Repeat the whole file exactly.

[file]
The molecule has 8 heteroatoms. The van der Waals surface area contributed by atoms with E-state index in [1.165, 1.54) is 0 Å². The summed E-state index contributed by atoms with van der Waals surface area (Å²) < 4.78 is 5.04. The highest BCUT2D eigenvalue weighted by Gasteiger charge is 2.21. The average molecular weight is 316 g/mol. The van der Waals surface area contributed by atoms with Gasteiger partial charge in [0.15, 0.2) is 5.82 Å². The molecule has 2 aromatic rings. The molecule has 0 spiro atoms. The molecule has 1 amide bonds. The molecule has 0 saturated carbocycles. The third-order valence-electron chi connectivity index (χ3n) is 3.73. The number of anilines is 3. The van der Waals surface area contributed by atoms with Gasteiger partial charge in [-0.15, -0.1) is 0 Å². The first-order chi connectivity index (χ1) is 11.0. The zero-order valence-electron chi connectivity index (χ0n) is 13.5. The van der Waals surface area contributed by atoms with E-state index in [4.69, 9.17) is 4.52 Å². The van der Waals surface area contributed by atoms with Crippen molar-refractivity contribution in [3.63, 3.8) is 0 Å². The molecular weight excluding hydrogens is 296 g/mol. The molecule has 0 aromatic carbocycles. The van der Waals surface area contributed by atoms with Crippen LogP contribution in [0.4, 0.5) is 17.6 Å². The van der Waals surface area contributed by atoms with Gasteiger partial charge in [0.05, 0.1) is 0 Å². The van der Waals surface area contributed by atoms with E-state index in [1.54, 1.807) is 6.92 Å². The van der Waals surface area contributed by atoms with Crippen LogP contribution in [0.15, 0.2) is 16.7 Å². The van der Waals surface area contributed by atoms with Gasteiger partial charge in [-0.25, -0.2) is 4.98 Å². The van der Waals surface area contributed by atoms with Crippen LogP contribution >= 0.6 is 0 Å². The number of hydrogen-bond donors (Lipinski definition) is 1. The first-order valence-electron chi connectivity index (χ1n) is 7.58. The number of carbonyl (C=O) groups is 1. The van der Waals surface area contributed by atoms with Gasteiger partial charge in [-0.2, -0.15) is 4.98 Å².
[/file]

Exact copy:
The molecule has 8 heteroatoms. The van der Waals surface area contributed by atoms with E-state index in [1.165, 1.54) is 0 Å². The summed E-state index contributed by atoms with van der Waals surface area (Å²) < 4.78 is 5.04. The highest BCUT2D eigenvalue weighted by Gasteiger charge is 2.21. The average molecular weight is 316 g/mol. The van der Waals surface area contributed by atoms with Gasteiger partial charge in [0.15, 0.2) is 5.82 Å². The molecule has 2 aromatic rings. The molecule has 0 spiro atoms. The molecule has 1 amide bonds. The molecule has 0 saturated carbocycles. The third-order valence-electron chi connectivity index (χ3n) is 3.73. The number of anilines is 3. The van der Waals surface area contributed by atoms with Gasteiger partial charge in [-0.15, -0.1) is 0 Å². The first-order chi connectivity index (χ1) is 11.0. The zero-order valence-electron chi connectivity index (χ0n) is 13.5. The van der Waals surface area contributed by atoms with E-state index in [4.69, 9.17) is 4.52 Å². The van der Waals surface area contributed by atoms with Crippen molar-refractivity contribution in [3.63, 3.8) is 0 Å². The molecular weight excluding hydrogens is 296 g/mol. The molecule has 0 aromatic carbocycles. The van der Waals surface area contributed by atoms with Crippen LogP contribution in [0.4, 0.5) is 17.6 Å². The van der Waals surface area contributed by atoms with Gasteiger partial charge in [0.05, 0.1) is 0 Å². The van der Waals surface area contributed by atoms with E-state index in [1.54, 1.807) is 6.92 Å². The van der Waals surface area contributed by atoms with Crippen LogP contribution in [0.15, 0.2) is 16.7 Å². The van der Waals surface area contributed by atoms with Gasteiger partial charge in [-0.25, -0.2) is 4.98 Å². The van der Waals surface area contributed by atoms with Crippen LogP contribution >= 0.6 is 0 Å². The number of hydrogen-bond donors (Lipinski definition) is 1. The first-order valence-electron chi connectivity index (χ1n) is 7.58. The number of carbonyl (C=O) groups is 1. The van der Waals surface area contributed by atoms with Gasteiger partial charge in [-0.2, -0.15) is 4.98 Å².